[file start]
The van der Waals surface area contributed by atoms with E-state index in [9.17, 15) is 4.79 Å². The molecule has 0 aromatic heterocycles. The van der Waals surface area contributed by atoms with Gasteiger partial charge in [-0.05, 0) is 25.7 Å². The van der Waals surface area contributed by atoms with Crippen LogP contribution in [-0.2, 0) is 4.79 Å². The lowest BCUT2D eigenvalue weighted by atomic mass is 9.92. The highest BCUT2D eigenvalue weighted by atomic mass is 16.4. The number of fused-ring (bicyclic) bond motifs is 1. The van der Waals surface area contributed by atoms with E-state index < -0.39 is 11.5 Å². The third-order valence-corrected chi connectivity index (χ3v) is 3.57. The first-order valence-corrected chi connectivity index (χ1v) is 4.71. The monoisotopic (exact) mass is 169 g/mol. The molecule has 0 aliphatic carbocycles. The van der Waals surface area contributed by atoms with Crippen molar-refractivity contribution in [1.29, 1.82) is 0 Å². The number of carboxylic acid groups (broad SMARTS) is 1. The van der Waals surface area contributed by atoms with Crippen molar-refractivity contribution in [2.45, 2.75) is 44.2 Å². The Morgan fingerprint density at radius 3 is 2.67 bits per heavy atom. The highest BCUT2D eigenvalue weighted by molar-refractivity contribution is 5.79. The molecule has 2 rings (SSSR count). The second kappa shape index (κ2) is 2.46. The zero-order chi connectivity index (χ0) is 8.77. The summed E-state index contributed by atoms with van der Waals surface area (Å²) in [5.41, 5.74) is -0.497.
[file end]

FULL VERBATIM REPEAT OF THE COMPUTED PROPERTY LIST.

The van der Waals surface area contributed by atoms with E-state index in [9.17, 15) is 4.79 Å². The molecule has 0 aromatic heterocycles. The van der Waals surface area contributed by atoms with Gasteiger partial charge in [-0.05, 0) is 25.7 Å². The van der Waals surface area contributed by atoms with Crippen LogP contribution in [-0.2, 0) is 4.79 Å². The lowest BCUT2D eigenvalue weighted by atomic mass is 9.92. The highest BCUT2D eigenvalue weighted by atomic mass is 16.4. The number of fused-ring (bicyclic) bond motifs is 1. The van der Waals surface area contributed by atoms with E-state index < -0.39 is 11.5 Å². The third-order valence-corrected chi connectivity index (χ3v) is 3.57. The first-order valence-corrected chi connectivity index (χ1v) is 4.71. The monoisotopic (exact) mass is 169 g/mol. The molecule has 0 aliphatic carbocycles. The van der Waals surface area contributed by atoms with Crippen molar-refractivity contribution in [1.29, 1.82) is 0 Å². The number of carboxylic acid groups (broad SMARTS) is 1. The van der Waals surface area contributed by atoms with Crippen molar-refractivity contribution in [2.45, 2.75) is 44.2 Å². The Morgan fingerprint density at radius 3 is 2.67 bits per heavy atom. The highest BCUT2D eigenvalue weighted by molar-refractivity contribution is 5.79. The molecule has 2 rings (SSSR count). The second kappa shape index (κ2) is 2.46. The zero-order chi connectivity index (χ0) is 8.77. The summed E-state index contributed by atoms with van der Waals surface area (Å²) in [5.41, 5.74) is -0.497.